Since the first presidential debate was televised in 1960, the format has produced numerous exchanges that have become ingrained into America’s political lore. Here are the best of them, the Top 10 Most Memorable Debate Moments:
1. Ford vs. Carter, 1976: The biggest blunder in debate history occurred when President Gerald Ford forgot that the Soviet Union controlled the countries behind the Iron Curtain. When asked about the Soviets’ Cold War influence, Ford said, “There is no Soviet domination of Eastern Europe and there never will be under a Ford administration.” Ford went on to lose the election to Jimmy Carter, an obscure Georgia governor and peanut farmer.
2. Kennedy vs. Nixon, 1960: The first televised presidential debate was a key factor in determining the victor of the race. John F. Kennedy’s poise on camera and telegenic look contrasted favorably with Richard Nixon’s scowls and his 5-o’clock shadow. The Massachusetts senator went on to squeak out a narrow victory over the vice president.
3. Reagan vs. Carter, 1980: Before their debate, President Carter had been campaigning by portraying his challenger as an extremist. Ronald Reagan was able to deflect such charges merely by shaking his head and saying, “There you go again.” After that, Reagan never looked back and easily defeated the incumbent, beginning eight years in office that changed history.
4. Reagan vs. Bush, et. al, 1980: George H.W. Bush defeated Reagan in the Republican Iowa caucuses and claimed he had “the Big Mo” heading into the New Hampshire primary. At a debate sponsored by the Nashua Telegraph, when editor Jon Breen insisted that the debate be limited to the two front-runners, Reagan forcefully said: “I paid for this microphone, Mr. Green,” and invited the other GOP candidates—Senators Bob Dole and Howard Baker, Congressmen Phil Crane and John Anderson, and former Texas Gov. John Connally—to join the debate. Reagan’s action dominated the news coverage and he handily defeated, 50% to 23%, Bush in the primary.
5. Dukakis vs. Bush, 1988: When Michael Dukakis was asked by CNN moderator Bernard Shaw whether he would favor the death penalty if his wife was murdered and raped, the Massachusetts governor’s answer gave no hint of emotion over the deceased Kitty. Dukakis’ response focused on how studies showed that capital punishment was not a deterrent to violent acts, and George H.W. Bush completed a comeback after trailing in the polls to win easily in November, 53% to 46%.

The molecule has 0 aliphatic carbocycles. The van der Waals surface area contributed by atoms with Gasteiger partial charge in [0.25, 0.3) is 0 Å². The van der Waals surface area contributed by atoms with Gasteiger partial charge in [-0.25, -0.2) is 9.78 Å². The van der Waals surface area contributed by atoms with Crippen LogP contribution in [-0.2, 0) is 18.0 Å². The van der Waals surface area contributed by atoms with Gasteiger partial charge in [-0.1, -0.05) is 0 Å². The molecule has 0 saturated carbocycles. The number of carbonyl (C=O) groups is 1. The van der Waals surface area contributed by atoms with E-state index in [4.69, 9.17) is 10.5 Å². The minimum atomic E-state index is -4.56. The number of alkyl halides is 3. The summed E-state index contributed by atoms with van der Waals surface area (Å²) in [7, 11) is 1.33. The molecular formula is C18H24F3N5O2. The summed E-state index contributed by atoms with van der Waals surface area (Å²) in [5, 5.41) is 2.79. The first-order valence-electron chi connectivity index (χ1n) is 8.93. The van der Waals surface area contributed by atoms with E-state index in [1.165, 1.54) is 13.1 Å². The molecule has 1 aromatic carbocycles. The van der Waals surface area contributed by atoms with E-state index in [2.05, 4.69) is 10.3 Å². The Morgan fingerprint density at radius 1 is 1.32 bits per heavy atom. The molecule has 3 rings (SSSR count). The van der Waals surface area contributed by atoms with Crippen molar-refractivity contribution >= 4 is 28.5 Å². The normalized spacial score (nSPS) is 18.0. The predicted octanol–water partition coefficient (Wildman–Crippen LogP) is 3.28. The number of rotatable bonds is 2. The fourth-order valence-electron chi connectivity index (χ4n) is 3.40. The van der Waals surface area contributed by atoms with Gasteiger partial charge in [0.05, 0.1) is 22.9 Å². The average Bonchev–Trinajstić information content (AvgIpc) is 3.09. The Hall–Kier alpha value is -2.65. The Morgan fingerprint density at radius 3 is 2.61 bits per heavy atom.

6. Bentsen vs. Quayle, 1988: Boyish-looking vice-presidential candidate Dan Quayle set himself up for a stinging comeback when he likened his experience to John F. Kennedy’s, during his debate with Texas Sen. Lloyd Bentsen. The senator, who served in Washington going back to the end of World War II, retorted: “Senator, I served with Jack Kennedy. I knew Jack Kennedy. Jack Kennedy was a friend of mine. Senator, you’re no Jack Kennedy.”
7. Perry at Republican primary debate, 2011: Texas Gov. Rick Perry had already seen his support slip in the polls after poor performances at several earlier debates. He cemented his reputation as the worst debater ever during a CNBC-sponsored debate with a rambling 53-second attempt to remember which federal agencies he wanted eliminated. After repeated efforts to come up with the name of a third department, Perry finally gave up, saying, “Oops.”
8. Bush vs. Clinton vs. Perot, 1992: When President George H.W. Bush glanced at his watch during his debate with Arkansas Gov. Bill Clinton and businessman Ross Perot, he essentially signaled that the campaign was over. He also stumbled over a poorly worded question about how the national debt affected him personally by saying, “I’m not sure I get it.” Clinton on the other hand gave one of his patented “I feel your pain” responses, saying, “In my state, when people lose their jobs, there’s a good chance I’ll know them by name.”
9. Stockdale vs. Quayle vs. Gore, 1992: Ross Perot’s Quixotic third-party bid included the selection of retired Adm. James Stockdale as his running mate. The former prisoner of war in Vietnam was decidedly inexperienced in the political world. He shocked viewers in his opening remarks when he said, “Who am I? Why am I here?” and went on to give confused and rambling answers to the questions.
10. Gore vs. Bush, 2000: Vice President Al Gore turned in the goofiest debate performance in presidential history with his loud sighing and rolling his eyes while repeating “Dingle-Norwood” during his debate with Texas Gov. George W. Bush. At one point he crossed the stage to stand nose to nose with his opponent. Luckily for the nation, the Supreme Court spared us from four years of such nonsense.